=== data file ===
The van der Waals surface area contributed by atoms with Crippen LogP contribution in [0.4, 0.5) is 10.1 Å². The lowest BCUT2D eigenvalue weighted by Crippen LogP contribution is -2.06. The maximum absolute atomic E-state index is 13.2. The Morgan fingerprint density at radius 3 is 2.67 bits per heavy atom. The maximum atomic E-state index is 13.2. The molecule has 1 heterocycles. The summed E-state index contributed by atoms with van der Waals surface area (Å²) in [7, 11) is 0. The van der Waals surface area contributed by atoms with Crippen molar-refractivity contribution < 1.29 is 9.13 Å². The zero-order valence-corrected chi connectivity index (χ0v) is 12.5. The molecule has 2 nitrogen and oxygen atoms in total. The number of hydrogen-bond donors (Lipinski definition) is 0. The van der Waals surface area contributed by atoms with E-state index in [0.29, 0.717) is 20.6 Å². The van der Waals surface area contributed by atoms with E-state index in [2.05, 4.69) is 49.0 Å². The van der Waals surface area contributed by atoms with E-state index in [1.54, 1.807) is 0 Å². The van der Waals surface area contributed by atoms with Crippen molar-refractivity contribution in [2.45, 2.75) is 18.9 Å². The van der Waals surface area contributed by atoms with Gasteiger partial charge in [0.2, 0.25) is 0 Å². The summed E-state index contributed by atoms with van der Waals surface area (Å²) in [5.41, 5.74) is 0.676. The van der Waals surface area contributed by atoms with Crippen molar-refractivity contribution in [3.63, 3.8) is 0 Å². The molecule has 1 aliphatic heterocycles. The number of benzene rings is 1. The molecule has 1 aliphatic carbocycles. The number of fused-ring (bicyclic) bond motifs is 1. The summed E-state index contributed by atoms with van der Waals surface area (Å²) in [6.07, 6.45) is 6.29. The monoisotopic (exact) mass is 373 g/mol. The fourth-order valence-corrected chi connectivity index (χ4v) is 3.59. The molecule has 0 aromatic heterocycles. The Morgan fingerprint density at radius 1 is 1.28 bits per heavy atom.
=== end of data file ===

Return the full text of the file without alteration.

The van der Waals surface area contributed by atoms with Crippen LogP contribution in [0.4, 0.5) is 10.1 Å². The lowest BCUT2D eigenvalue weighted by Crippen LogP contribution is -2.06. The maximum absolute atomic E-state index is 13.2. The Morgan fingerprint density at radius 3 is 2.67 bits per heavy atom. The maximum atomic E-state index is 13.2. The molecule has 1 heterocycles. The summed E-state index contributed by atoms with van der Waals surface area (Å²) in [7, 11) is 0. The van der Waals surface area contributed by atoms with Crippen molar-refractivity contribution < 1.29 is 9.13 Å². The zero-order valence-corrected chi connectivity index (χ0v) is 12.5. The molecule has 2 nitrogen and oxygen atoms in total. The number of hydrogen-bond donors (Lipinski definition) is 0. The van der Waals surface area contributed by atoms with E-state index in [0.29, 0.717) is 20.6 Å². The van der Waals surface area contributed by atoms with E-state index in [2.05, 4.69) is 49.0 Å². The van der Waals surface area contributed by atoms with E-state index in [1.54, 1.807) is 0 Å². The van der Waals surface area contributed by atoms with Crippen molar-refractivity contribution in [2.45, 2.75) is 18.9 Å². The van der Waals surface area contributed by atoms with Gasteiger partial charge in [0.2, 0.25) is 0 Å². The summed E-state index contributed by atoms with van der Waals surface area (Å²) in [5.41, 5.74) is 0.676. The van der Waals surface area contributed by atoms with Crippen molar-refractivity contribution in [3.63, 3.8) is 0 Å². The molecule has 1 aliphatic heterocycles. The number of benzene rings is 1. The molecule has 1 aliphatic carbocycles. The number of fused-ring (bicyclic) bond motifs is 1. The summed E-state index contributed by atoms with van der Waals surface area (Å²) in [6.07, 6.45) is 6.29. The monoisotopic (exact) mass is 373 g/mol. The fourth-order valence-corrected chi connectivity index (χ4v) is 3.59. The molecule has 0 aromatic heterocycles. The Morgan fingerprint density at radius 1 is 1.28 bits per heavy atom.